STOP PRESS: from the BBC … Bolton Wanderers: Football Ventures completes takeover to save League One club
We think of Bury and we think of Paul Butler, Chris Maguire and SuperKev’s four promotion-winning goals. Bolton will stir older memories (Nat Lofthouse in Bolton minds, Charlie Hurley in ours). Here are Pete Sixsmith‘s reflections on a social and sporting tragedy …
In their breakthrough hit Letter from America, The Proclaimers charted the destruction of Scottish industrial towns like Methil, Bathgate and Linwood. After the events of yesterday, those towns could well be replaced by the names of old established football clubs on this side of the still invisible border.
Bury are first on that list. They went yesterday after a prolonged period on a deathbed that was created for them by two men with similar names.
Stuart Day was the man who mortgaged the ground, the social club, the historic trophies and memorabilia and who offered contracts to players that were unrealistic.
When his property companies went bust owing millions, he sold the club for one English pound (1.10 euros, 1.22 US Dollars, 8 Venezuelan Bolivars) to the last and final owner, Steve Dale, a man who appears to have neither knowledge of, nor interest in, football. His business record is unimpressive to say the least. Of the 51 companies he has owned, 43 were declared bankrupt, so not a great record for a prospective football club owner.
Why did he do it? He has no connection with the town, being born in Timperley, better known as the home of Frank Sidebottom. He doesn’t like football. He “thought he was doing the people of Bury a favour by saving their club”. Er, no Steve, you didn’t.
Bury are now no more. Their Gigg Lane ground is empty and padlocked. The regular 3,000 supporters must be walking round in a daze, shocked at what has happened. The white knights who rode into save them, looked at the books and the deals that the last two owners had struck and decided that the club could not be saved. Credit to them for trying, but the financial tangle was so great that naught could be done. Bury are buried.
We were due to visit Gigg Lane on the December 21 and five days later we are supposed to host Bolton Wanderers for the Boxing Day game that last year drew a crowd of 46,000.
It may still go ahead. Bolton have been given a two-week extension as another white knight tries to solve the financial mess that they are in. They thought they had been sold on Saturday but the current owner, Ken Anderson, pulled the plug on the deal.
Mr Anderson has been in charge since 2016 when the family trust of former owner Eddie Davies, pulled out. The new owner has been declared bankrupt in the past and was disqualified from being a company director. This ban was lifted in 2013 so he passed the EFL rules and was deemed a “fit and proper person” by their criteria.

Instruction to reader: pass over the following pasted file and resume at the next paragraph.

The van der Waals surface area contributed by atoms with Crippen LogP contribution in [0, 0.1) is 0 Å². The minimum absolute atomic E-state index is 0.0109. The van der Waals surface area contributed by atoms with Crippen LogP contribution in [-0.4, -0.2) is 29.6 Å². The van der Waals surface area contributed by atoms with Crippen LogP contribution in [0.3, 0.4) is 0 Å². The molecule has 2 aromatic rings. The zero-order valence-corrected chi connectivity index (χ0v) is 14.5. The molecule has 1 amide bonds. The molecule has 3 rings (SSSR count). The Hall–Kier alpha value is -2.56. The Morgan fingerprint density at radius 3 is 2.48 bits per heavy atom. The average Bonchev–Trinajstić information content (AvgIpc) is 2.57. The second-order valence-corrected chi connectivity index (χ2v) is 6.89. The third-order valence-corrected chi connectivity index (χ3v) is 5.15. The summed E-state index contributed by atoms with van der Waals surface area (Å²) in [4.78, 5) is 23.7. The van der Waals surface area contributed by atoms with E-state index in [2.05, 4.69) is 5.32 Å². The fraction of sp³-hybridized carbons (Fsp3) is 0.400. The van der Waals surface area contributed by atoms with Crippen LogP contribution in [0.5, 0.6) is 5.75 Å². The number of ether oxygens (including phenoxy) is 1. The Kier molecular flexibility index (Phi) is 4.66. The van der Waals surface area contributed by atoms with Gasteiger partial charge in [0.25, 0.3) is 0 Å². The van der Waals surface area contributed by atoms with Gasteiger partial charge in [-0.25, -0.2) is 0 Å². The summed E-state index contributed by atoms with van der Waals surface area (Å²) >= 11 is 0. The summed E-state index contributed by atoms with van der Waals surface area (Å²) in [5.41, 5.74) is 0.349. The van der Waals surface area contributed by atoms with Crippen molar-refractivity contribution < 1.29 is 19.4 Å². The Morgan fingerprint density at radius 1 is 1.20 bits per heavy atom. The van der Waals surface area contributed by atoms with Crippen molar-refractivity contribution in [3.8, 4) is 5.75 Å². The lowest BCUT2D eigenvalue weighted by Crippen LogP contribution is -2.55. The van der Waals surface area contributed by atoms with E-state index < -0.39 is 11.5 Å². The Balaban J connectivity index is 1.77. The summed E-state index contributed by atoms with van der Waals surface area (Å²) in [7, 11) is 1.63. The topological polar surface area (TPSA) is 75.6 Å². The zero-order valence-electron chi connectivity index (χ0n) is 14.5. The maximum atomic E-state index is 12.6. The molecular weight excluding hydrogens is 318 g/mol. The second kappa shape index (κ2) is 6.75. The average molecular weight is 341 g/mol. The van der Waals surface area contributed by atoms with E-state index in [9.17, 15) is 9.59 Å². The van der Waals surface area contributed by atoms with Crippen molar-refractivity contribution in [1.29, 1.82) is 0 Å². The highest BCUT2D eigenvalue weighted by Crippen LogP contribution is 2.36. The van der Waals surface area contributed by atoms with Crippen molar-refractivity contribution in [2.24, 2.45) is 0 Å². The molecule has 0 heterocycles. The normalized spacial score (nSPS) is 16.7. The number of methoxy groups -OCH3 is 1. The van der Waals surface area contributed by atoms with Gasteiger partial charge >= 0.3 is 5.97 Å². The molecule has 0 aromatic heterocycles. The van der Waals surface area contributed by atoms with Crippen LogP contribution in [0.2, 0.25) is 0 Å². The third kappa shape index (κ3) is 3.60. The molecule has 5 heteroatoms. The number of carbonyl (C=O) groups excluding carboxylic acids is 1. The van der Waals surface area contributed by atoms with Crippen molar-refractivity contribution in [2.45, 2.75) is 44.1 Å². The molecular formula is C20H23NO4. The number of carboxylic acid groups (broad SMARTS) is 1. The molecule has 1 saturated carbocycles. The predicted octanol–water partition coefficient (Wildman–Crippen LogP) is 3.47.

They may go on to survive although whether they can turn out a competitive team remains to be seen. They haven’t so far this season and lost their manager, Phil Parkinson last week. Shambles doesn’t even describe this situation.
It could have been us. We were close to administration and possibly liquidation. Ellis Short had the decency to pass the club on to new owners and write off the money that he was owed. We were given a fresh start and, so far, things are looking better – certainly far better than they do for Bury and Bolton.
We have lost one old Football League club in Bury. They are a club that Sunderland supporters have some affection for after that glorious night in 1999 when Kevin Phillips rattled in four goals in a 5-2 win that took us into the Premier League. When Bury hit a financial crisis the next year, many Mackems contributed to their Fighting Fund by “buying” seats in the main stand and following their results.
They won’t come back. They may reform in the North West Counties League and struggle up the pyramid, perhaps joining the likes of former opponents Darlington, York City and Southport and others in the nether world of semi-professional football. Or they may just die and Gigg Lane become a housing estate.
Blame can be attached to Day and Dale, Anderson and others and to the EFL, who now simply must revise their approach to new owners. They have to attempt to find out if they are sustainable, if they have a sensible business plan for the club involved and if there is a likelihood of bills being paid and games being played. Alas, for fans of The Shakers and possibly The Trotters, it’s all far too late.
We should be thankful that football men like Stuart Donald and Charlie Methven became involved with us. They have used the last YEAR wisely. We are solvent, we have attracted new investment and we have a possibility of reviving our fortunes. Bury don’t. Bolton have but a whisker of a chance.
Donald and Methven have been criticised by a minority of fans. They should realise now, that without them, it might be “Bury no more, Bolton no more, Sunderland no more” – and not even the Mags would want that.